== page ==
The mistake you made was "verifying" your full account number over the phone. Don't ever ever do that again.

If I was you, I would report this particular card stolen and get a new number/card issued. The bank's fraud department will do the rest. You personally do not have to "prove" anything. This is what you pay your bank for. No worries.
posted by jbenben at 4:08 PM on August 9, 2015 [13 favorites]

Response by poster: If the conference call wasn't with an actual processor it was an insanely elaborate scam. I suppose it's possible but if they did all that for $400 then they have to be doing it hundreds or even thousands of times a month, and there would have to be dozens of accomplices at minimum. Occam's razor puts me with BoS on this. Plus that call is a step few of these frauds would even get to. Most people would just capitulate or walk. It doesn't make any sense.
posted by Bringer Tom at 5:39 PM on August 9, 2015


I totally understand now why you are stuck in this loop.

Report this erroneous/fraudulent activity potentially pending against your card to your bank asap. You already pay for this sort of protection, it is why we use credit cards.

Since you gave all of your account info over the phone (when this happened to my neighbor, this was the point of the scam) report the card as compromised and get a new card with a new card number issued. Place fraud alerts with the credit rating bureaus. In writing, dispute any bills or charges that turn up in reference to these transactions.

Either you keep the card and keep going in circles, or you report this as fraud and get a new card number.

There currently are no ACTUAL charges or chargebacks against your actual account with your bank, as I understand it. You will have a lot more leverage against this fake charge if it turns up in collections down the road if you report this activity as fraud today and cancel the current card. Even if this is a billing mistake, this is the best way to protect yourself.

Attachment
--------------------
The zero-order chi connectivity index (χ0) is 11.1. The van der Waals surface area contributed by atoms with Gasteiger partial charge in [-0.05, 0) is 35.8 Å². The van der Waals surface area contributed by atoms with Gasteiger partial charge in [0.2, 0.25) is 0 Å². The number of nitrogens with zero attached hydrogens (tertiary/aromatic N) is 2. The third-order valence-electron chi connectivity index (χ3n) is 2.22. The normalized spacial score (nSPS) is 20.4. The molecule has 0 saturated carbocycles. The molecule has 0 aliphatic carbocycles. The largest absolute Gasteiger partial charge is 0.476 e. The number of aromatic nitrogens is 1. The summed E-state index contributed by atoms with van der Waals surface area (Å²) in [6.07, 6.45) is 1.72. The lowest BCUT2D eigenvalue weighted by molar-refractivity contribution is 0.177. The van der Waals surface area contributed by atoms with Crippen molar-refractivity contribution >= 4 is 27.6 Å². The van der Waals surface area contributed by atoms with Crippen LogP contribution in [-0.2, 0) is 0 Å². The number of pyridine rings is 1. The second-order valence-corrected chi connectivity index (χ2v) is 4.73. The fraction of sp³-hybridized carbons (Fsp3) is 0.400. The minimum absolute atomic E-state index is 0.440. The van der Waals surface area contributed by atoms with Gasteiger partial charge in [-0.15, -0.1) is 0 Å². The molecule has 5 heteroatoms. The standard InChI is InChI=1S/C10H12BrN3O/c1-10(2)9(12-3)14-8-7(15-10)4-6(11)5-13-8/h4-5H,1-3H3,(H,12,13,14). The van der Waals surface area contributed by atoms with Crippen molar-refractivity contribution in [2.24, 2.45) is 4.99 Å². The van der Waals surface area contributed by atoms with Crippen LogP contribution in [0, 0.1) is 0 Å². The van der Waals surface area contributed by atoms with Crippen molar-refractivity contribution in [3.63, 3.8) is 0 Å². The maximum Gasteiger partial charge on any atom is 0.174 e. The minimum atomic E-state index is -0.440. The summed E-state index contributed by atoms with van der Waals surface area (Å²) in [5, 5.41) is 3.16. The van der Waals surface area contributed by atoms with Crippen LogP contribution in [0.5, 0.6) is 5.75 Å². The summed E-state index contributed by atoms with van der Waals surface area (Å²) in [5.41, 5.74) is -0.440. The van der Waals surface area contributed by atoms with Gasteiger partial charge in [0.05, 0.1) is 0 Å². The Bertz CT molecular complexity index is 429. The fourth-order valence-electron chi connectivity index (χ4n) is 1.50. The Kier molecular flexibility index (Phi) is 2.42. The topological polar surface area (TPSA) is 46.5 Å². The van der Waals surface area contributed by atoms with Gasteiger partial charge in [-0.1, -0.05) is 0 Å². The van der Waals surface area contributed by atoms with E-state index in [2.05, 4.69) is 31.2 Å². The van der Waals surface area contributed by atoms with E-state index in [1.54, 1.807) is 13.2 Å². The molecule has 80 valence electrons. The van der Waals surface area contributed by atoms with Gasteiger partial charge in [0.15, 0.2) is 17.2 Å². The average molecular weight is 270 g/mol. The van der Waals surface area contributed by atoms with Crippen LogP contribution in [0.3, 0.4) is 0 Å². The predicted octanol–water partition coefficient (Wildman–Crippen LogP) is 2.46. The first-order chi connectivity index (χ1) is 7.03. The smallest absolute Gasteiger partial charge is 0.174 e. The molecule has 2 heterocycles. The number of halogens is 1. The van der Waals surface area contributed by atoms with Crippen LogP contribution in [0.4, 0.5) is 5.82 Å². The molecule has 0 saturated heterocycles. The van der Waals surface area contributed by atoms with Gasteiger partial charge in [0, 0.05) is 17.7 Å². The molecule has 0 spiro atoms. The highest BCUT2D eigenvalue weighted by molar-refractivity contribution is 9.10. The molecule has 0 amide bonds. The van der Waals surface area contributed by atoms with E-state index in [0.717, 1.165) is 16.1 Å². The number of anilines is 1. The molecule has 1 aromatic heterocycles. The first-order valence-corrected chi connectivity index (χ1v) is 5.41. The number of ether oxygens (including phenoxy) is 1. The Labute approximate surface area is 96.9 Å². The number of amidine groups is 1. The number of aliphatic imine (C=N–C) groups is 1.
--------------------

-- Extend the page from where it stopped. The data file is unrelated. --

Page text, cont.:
posted by jbenben at 7:36 PM on August 9, 2015 [3 favorites]

I suppose it's possible but if they did all that for $400 then they have to be doing it hundreds or even thousands of times a month

It seems worth pointing out that if jbenben's hunch is correct, the scam wasn't for the $400, it was for whatever amounts they manage to charge to your card now that they have the full card number and verifying information, etc. In his scenario the $400 chargeback was entirely imaginary (which would be consistent with your bank knowing nothing about it), merely the bait to get the information they needed to now commit actual fraud.
posted by nobody at 8:11 PM on August 9, 2015 [2 favorites]

Response by poster: Update: I called back this morning, conferenced the hospital rep in as I queried the CC account transactions showing that there was no chargeback, and then canceling the card and asking for a new one to be issued. So now the rep has proof that there was no chargeback, I don't have the money, and I can't get the money because the card is no longer active. I also asked about recent activity and there has been no other fraudulent activity since I gave the other rep the card number. (I also had to read it for verification to the real bank on the call this morning, while the hospital rep could hear, but then of course I asked them to close the account.)

The story is now that they have to do an internal investigation (she agreed that the total from my EoB being the chargeback amount was extremely fishy and they really need to find out how that happened) and will probably zero my hospital account balance within a few days once they figure out how to do it without failing their next audit.
posted by Bringer Tom at 9:35 AM on August 10, 2015 [1 favorite]

Failing their audit is not your concern. They could have already corrected your account.